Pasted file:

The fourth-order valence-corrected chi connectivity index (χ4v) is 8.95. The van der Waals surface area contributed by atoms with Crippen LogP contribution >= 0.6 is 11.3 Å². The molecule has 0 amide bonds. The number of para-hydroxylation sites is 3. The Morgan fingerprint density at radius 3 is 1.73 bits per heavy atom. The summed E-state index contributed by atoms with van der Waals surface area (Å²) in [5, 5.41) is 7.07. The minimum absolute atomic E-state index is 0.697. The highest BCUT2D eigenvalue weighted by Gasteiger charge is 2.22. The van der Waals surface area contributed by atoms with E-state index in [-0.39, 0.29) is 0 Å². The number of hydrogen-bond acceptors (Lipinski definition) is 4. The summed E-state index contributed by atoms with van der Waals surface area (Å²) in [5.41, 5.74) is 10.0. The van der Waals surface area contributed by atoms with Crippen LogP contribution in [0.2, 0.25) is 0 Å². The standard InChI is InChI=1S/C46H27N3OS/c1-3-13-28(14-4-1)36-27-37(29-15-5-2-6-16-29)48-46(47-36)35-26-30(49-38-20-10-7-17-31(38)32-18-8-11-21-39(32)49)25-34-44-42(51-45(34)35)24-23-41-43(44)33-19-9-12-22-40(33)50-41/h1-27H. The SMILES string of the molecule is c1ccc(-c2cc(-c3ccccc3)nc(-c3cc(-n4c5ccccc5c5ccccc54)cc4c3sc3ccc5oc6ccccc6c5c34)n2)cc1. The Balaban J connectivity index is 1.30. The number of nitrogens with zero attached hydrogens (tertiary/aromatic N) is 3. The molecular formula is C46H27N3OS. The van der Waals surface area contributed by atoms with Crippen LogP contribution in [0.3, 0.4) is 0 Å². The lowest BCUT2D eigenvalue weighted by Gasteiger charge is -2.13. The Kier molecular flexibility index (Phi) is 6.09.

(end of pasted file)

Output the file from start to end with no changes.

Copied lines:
The fourth-order valence-corrected chi connectivity index (χ4v) is 8.95. The van der Waals surface area contributed by atoms with Crippen LogP contribution >= 0.6 is 11.3 Å². The molecule has 0 amide bonds. The number of para-hydroxylation sites is 3. The Morgan fingerprint density at radius 3 is 1.73 bits per heavy atom. The summed E-state index contributed by atoms with van der Waals surface area (Å²) in [5, 5.41) is 7.07. The minimum absolute atomic E-state index is 0.697. The highest BCUT2D eigenvalue weighted by Gasteiger charge is 2.22. The van der Waals surface area contributed by atoms with E-state index in [-0.39, 0.29) is 0 Å². The number of hydrogen-bond acceptors (Lipinski definition) is 4. The summed E-state index contributed by atoms with van der Waals surface area (Å²) in [5.41, 5.74) is 10.0. The van der Waals surface area contributed by atoms with Crippen LogP contribution in [0.2, 0.25) is 0 Å². The standard InChI is InChI=1S/C46H27N3OS/c1-3-13-28(14-4-1)36-27-37(29-15-5-2-6-16-29)48-46(47-36)35-26-30(49-38-20-10-7-17-31(38)32-18-8-11-21-39(32)49)25-34-44-42(51-45(34)35)24-23-41-43(44)33-19-9-12-22-40(33)50-41/h1-27H. The SMILES string of the molecule is c1ccc(-c2cc(-c3ccccc3)nc(-c3cc(-n4c5ccccc5c5ccccc54)cc4c3sc3ccc5oc6ccccc6c5c34)n2)cc1. The Balaban J connectivity index is 1.30. The number of nitrogens with zero attached hydrogens (tertiary/aromatic N) is 3. The molecular formula is C46H27N3OS. The van der Waals surface area contributed by atoms with Crippen LogP contribution in [0.3, 0.4) is 0 Å². The lowest BCUT2D eigenvalue weighted by Gasteiger charge is -2.13. The Kier molecular flexibility index (Phi) is 6.09.